This year marks the welcomed transition back to on-campus operation and in-person instruction. To be sure, we have not reached the pre-pandemic state yet — masks are required indoors, and weekly testing is mandatory. But this rigorous protocol, including the requisite vaccination and booster shots, has kept the campus safe. While the Omicron variant raged all around us at the end of 2021 and early 2022, the number of cases on campus remains relatively low. We now look forward to further progress towards normalcy, with hopefully more on-campus events such as in-person seminars and visitors.
A key positive that came out of this historic episode is that we have now developed strong, resilient online communities that share information, provide support, boost morale, and even strategize for the future in near real time. With covid now receding from the pandemic into the endemic phase, our goal is to continue, and strengthen, this bond to prepare us to meet future challenges and opportunities.
We have a lot to look forward to in the coming year. We will welcome the 19th president of Rensselaer, Dr. Martin (Marty) Schmidt, in July. Marty is a graduate of our department in 1981 with a Bachelor of Science in Electrical Engineering. He went on to Massachusetts Institute of Technology to obtain his Master’s and doctoral degrees, and stayed at MIT as a faculty for 34 years. He has been the MIT Provost from 2014-2022 before deciding to return to his alma mater. Dr. Schmidt is a world-renowned researcher in the design, fabrication, and application of micro electromechanical systems (MEMS). His invention has led to seven start-ups, including several he co-founded. He has been a skillful administrator at MIT, leading and contributing to the formation of the Schwarzman College of Computing, online learning platform edX, and initiatives on diversity, equity, and inclusion, as well as student wellness and mental health. We are thrilled to have such accomplished individual as the next president as well as our colleague in the department.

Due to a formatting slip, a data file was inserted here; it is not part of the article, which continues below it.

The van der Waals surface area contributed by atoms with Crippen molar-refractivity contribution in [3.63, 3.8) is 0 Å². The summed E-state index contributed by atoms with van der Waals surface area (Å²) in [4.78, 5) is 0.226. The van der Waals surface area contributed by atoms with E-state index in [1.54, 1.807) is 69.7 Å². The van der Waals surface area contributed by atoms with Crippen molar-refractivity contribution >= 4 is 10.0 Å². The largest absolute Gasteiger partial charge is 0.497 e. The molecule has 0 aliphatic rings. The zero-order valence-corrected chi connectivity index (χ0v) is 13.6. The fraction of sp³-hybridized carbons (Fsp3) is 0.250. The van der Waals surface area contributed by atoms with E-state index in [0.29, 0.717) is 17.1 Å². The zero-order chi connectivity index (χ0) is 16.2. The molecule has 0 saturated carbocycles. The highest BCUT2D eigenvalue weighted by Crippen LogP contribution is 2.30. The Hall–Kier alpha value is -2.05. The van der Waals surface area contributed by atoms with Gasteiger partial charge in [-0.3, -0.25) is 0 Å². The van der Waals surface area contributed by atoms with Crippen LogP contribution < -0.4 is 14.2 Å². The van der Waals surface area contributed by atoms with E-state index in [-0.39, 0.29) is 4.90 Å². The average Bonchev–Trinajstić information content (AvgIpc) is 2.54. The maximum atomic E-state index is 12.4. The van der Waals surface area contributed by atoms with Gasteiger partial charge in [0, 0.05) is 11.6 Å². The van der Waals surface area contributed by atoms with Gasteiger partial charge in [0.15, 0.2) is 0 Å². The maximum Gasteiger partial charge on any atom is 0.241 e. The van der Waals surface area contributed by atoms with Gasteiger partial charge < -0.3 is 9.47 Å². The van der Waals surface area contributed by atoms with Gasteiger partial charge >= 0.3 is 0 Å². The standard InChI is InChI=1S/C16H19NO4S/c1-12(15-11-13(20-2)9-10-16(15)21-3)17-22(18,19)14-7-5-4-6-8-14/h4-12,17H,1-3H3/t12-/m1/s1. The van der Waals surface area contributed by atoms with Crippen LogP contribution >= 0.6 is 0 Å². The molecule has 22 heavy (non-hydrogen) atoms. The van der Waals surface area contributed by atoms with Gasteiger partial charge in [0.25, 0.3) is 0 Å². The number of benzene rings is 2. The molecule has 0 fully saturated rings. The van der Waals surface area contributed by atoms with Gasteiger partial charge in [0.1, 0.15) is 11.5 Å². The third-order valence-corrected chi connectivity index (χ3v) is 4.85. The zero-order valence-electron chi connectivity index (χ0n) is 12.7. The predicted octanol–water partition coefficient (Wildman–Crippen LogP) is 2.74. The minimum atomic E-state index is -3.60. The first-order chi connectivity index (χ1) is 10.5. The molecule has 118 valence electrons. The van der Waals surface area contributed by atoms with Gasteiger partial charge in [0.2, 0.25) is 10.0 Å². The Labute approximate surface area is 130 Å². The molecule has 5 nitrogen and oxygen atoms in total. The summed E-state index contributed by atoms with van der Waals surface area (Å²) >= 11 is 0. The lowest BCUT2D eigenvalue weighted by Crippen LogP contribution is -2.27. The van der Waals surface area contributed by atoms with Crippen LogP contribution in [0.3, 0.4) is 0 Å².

We celebrated the many recognitions of ECSE faculty this year:
- Manjo Shah, former Professor of Practice, now Senior Research Scientist, in ECSE, after 34 years at GE Research, was elected as a member of the prestigious National Academy of Engineering in recognition of his contribution to the design, analysis, and applications of electric machines.
- Tianyi Chen, Assistant Professor in ECSE, won the National Science Foundation CAREER award based on his research on distributed intelligence for future wireless networks.
- Shayla Sawyer was honored with the Trustee’s Outstanding Teacher Award in recognition of her innovative inclusive teaching methodology.